Sarah Taraporewalla's Technical Ramblings

JAOO and Women

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A few weeks ago, I was fortunate enough to attend JAOO, an awesome conference for software developers, architects and PMs, for one day. How did I get to? Well, a few weeks before the conference, the organisers (Trifork) noticed that while conferences usually have around 5-10% women attend (and that is considered good), JAOO only had about 3.7%. So, the organisers did a really cool thing…they decided that for any full paying pass that you bought, you could bring a person of the opposite sex free for a day! They also added a Women in IT meeting to their user geek night. As a result, they managed to get a whopping 14% women attendance!

The Women in IT meeting was quite fun and well attended - it seemed like it was the first time many of the people there met with others to talk about being a women in IT. I was also glad to see that this was not attended only by women - four of our ThoughtMen came along. I thought this was fantastic - how cool is it that I work for a company where the guys not only want to find out more about the problem and help where they can but are also willing to miss out on other user groups, such as the Java and Ruby groups which also met at the same time.

During the session, we had three of the conferences speakers (who were also women) form a panel to share experiences and exchange ideas. These speakers were Rachel Reinitz, Linda Rising and Rebecca Parsons. I have been to many of these sessions before, but I was entered a little skeptical and a bit jaded but I left reenergized to helping solve some of the problems.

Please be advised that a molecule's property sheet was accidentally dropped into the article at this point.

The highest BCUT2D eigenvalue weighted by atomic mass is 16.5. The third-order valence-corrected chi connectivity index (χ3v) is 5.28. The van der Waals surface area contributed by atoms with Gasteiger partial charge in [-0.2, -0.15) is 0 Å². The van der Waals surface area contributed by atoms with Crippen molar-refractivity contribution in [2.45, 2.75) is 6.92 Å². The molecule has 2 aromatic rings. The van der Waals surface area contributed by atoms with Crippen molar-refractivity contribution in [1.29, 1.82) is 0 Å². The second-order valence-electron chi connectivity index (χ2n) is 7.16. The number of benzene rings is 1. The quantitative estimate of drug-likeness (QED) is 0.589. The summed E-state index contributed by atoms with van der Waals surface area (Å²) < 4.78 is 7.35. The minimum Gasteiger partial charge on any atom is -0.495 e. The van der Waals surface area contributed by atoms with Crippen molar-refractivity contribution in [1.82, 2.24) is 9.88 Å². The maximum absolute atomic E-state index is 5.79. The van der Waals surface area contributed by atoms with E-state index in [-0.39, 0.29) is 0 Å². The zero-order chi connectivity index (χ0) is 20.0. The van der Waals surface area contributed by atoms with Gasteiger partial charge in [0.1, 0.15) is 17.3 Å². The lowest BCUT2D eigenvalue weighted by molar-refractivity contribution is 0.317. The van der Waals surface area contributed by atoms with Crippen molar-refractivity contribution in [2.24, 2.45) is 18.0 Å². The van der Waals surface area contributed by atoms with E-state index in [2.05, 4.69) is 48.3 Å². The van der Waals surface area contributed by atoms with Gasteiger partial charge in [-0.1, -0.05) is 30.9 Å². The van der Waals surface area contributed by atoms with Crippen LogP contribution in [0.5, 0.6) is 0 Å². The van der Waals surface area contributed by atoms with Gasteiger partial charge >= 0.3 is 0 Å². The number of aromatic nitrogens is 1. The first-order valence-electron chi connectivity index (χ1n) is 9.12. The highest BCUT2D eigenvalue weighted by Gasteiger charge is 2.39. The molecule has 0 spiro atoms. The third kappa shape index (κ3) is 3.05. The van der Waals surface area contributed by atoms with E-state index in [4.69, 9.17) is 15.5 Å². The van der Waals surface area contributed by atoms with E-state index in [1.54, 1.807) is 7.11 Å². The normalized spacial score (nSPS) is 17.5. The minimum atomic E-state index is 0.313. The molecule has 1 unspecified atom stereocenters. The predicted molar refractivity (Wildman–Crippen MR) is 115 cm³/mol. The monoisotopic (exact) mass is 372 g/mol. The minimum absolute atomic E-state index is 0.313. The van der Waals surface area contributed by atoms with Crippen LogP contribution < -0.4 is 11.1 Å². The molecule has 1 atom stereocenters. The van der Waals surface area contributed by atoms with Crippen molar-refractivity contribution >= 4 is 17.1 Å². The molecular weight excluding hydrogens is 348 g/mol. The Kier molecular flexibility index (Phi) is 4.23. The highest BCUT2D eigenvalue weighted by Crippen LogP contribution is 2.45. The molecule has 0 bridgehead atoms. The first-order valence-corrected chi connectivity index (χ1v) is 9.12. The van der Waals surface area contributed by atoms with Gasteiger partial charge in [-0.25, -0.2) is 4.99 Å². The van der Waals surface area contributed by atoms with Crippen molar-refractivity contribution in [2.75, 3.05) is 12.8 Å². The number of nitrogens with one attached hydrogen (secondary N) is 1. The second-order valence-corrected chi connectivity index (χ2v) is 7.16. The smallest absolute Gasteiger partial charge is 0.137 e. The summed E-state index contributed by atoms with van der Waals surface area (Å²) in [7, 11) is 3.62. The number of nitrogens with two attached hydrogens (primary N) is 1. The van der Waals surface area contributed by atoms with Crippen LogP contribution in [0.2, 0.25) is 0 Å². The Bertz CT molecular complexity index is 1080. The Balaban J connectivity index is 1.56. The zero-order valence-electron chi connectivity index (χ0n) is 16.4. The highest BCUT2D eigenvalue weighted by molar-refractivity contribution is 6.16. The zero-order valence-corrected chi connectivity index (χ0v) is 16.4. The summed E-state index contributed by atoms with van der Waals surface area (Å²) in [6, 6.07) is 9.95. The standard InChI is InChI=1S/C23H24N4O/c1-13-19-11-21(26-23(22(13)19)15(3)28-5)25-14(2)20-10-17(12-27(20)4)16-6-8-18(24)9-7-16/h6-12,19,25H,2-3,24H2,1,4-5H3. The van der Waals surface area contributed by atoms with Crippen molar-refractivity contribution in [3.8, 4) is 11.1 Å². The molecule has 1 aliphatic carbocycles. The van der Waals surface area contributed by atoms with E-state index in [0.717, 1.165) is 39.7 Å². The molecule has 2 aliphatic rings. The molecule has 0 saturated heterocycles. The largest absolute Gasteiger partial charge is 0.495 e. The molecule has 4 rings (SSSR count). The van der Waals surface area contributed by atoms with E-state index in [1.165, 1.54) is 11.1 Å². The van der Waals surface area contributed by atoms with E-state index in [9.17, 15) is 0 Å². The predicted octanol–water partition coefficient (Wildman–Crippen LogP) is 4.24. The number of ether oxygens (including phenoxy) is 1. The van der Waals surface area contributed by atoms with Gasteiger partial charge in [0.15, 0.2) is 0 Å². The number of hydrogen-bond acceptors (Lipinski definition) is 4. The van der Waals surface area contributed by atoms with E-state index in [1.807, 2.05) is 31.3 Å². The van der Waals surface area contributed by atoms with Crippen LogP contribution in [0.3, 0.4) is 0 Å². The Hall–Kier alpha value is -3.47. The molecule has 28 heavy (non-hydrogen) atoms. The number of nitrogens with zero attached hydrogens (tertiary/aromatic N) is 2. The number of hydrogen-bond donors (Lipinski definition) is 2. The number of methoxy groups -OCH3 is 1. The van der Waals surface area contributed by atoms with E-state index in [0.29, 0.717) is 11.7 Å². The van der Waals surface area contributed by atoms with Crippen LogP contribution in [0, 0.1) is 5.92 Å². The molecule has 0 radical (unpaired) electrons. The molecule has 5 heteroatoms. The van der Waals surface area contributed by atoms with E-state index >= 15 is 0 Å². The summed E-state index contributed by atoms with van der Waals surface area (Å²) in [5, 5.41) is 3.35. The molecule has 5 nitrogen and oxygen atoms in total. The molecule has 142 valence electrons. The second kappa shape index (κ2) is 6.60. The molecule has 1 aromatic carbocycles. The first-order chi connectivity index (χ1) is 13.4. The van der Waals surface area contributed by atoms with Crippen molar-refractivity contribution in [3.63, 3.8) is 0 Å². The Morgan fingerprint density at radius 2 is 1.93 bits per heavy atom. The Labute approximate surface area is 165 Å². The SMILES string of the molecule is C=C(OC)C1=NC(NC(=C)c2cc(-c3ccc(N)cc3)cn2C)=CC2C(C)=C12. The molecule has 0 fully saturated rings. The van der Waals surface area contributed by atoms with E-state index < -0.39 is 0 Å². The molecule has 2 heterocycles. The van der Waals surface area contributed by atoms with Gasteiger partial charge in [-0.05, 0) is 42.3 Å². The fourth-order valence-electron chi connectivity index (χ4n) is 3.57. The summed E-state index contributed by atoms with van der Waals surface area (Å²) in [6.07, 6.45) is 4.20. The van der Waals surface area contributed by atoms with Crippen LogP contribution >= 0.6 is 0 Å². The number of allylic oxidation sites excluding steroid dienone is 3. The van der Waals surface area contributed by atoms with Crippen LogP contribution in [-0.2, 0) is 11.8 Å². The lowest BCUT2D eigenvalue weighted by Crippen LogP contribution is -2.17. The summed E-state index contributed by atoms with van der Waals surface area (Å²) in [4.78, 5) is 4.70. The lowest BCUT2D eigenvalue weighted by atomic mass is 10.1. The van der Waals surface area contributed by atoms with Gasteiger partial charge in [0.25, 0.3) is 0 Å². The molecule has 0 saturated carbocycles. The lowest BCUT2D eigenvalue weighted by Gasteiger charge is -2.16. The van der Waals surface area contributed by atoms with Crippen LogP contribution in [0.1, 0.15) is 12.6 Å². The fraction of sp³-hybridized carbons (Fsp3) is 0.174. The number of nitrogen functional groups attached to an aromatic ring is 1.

During this discussion, I think I realised that the topic “Women in IT” was such a broad one, and there are so many issues surrounding it, that when you get a group of people to talk about it as a whole you get too many cross cutting conversations. So, I am going to attempt to list the issues that I see comprise the broader “Women in IT” ‘problem’.

  • Not enough women entering maths/science/technology
  • Lack of self confidence to speak up
  • Lack of involvement in the community and open source projects
  • Lack of women at conferences (attendees as well as speakers)
  • Lack of role models
  • Perceived glass ceiling and salary offsets
  • Perception around women as mothers vs women as employees
  • Employees don't do right for humans
  • Women are not networking as well as men are
  • Treatment of women at social events/in the workplace/lack of respect for other humans
  • When you try to do something positive, you get hit with people crying discrimination
  • Filters women apply to situation to make them seem worse than they actually are
  • Subvert harassment through jokes and conversations
  • Lack of awareness with men to understand what is OK
  • Women not respecting the problems other women have faced.

I hope to build out a series of posts around these points, explaining what I believe is the issue, suggestions of some solutions, and what I have seen the community do to try to help address these problems.

If you think there are parts to the problem that I have missed, tell me about them in the comments section!

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